For diving in the Pianosa Biological Protection Area it is necessary to have at least a second level certification that allows diving up to 30 m. (example. PADI Advanced Open Water Diver).
According to researchers about 15,000 years ago Pianosa was attached to the Island of Elba and to the continent and it was probably in this period that the first men settled there. In fact, there are numerous traces of settlements dating back to the Paleolithic and Neolithic times.
However, no Etruscan remains have been found: this is because the island had very little interest for them as it is free of metals on its territory.
The Romans, on the other hand, colonized Pianosa permanently, building the typical buildings of ancient Roman culture. In fact, the remains of the Villa of Agrippa Postumo have been found with the thermal part still well preserved, the aqueduct of the "Botte" spring, numerous fish ponds and salt pans, the Roman port and, in the seabed near the island, numerous remains of wrecks or loads dating back to the Roman period.
Finally, the catacombs of Pianosa which are located below the village date back to the Roman period.
Between 1000 and 1300, however, the island was disputed by the two maritime republics of Pisa and Genoa with a prevalence for the former, who built a fortified citadel and other defensive buildings on the island. The totally flat territory, however, made it very difficult to defend the island which in the following period, marked by the raids of Saracen pirates, was almost totally abandoned.
Subsequently, noteworthy events were the annexation of the island to the Elban Principality by Napoleon in 1814 and the annexation in 1858 to the Grand Duchy of Tuscany, which was the first to set up a small prison.
In 1861, the constitution of the Kingdom of Italy led to the transformation of the island of Pianosa into a penal agricultural colony, a status that it maintained for almost the next 150 years.
The Italian Alcatraz
Ten years after the establishment of the prison on Pianosa, the direction was entrusted to Cavaliere Leopoldo Ponticelli, a very important figure in the history of the island as he remained director for more than 20 years. It was the knight who ordered the subdivision of the island into "farms", agricultural production centers where the prisoners worked the land and reclaimed the uncultivated land, obtaining excellent harvests. Pianosa was therefore divided into two parts, separated by a reinforced concrete wall: the penitentiary part, which was in turn divided into farms, and the village where the prison staff lived.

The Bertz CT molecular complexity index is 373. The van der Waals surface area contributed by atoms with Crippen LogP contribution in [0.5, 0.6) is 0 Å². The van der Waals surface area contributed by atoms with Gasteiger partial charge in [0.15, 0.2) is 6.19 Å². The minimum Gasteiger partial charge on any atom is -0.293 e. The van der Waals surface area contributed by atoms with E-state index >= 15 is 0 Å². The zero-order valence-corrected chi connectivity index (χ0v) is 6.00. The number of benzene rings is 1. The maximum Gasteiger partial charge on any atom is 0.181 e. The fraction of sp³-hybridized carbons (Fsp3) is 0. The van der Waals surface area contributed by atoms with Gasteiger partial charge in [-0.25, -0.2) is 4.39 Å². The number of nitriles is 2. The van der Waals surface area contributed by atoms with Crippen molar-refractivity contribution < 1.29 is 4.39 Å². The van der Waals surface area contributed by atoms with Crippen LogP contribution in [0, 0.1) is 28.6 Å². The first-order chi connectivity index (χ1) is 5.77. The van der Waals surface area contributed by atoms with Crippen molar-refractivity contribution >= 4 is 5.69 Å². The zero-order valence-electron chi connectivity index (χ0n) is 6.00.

In the first half of the twentieth century there were no events of note, except, during the period of fascism, the detention on the island of the future president of the Republic Sandro Pertini.
We returned to talk about Pianosa only in 1977, when, at the behest of General Carlo Alberto Dalla Chiesa, the penal colony was restructured into a maximum security prison, where some of the most important exponents of the Red Brigades were locked up, including Renato Curcio and Mario Moretti.
At the end of the 1980s, the Super Prison seemed to be in the process of being dismantled: the terrorists in prison were being transferred to other prisons and rumors about the imminent closure of the prison followed. In 1992, however, the massacres of Capaci and Via d'Amelio led to a sudden turnaround, which was followed by the transfer to the island of some of the most important mafia bosses of the time including Michele Greco, Pippo Calò, Nitto Santapaola and Giuseppe Madonia.
The island therefore passed from a phase of dismantling to one of very strict controls, for which the island became practically inaccessible. This regime was maintained until 1997 when the last member of the mafia was transferred to another penitentiary. The following year the Pianosa prison closed permanently, remaining only as a garrison of the prison of Porto Azzurro.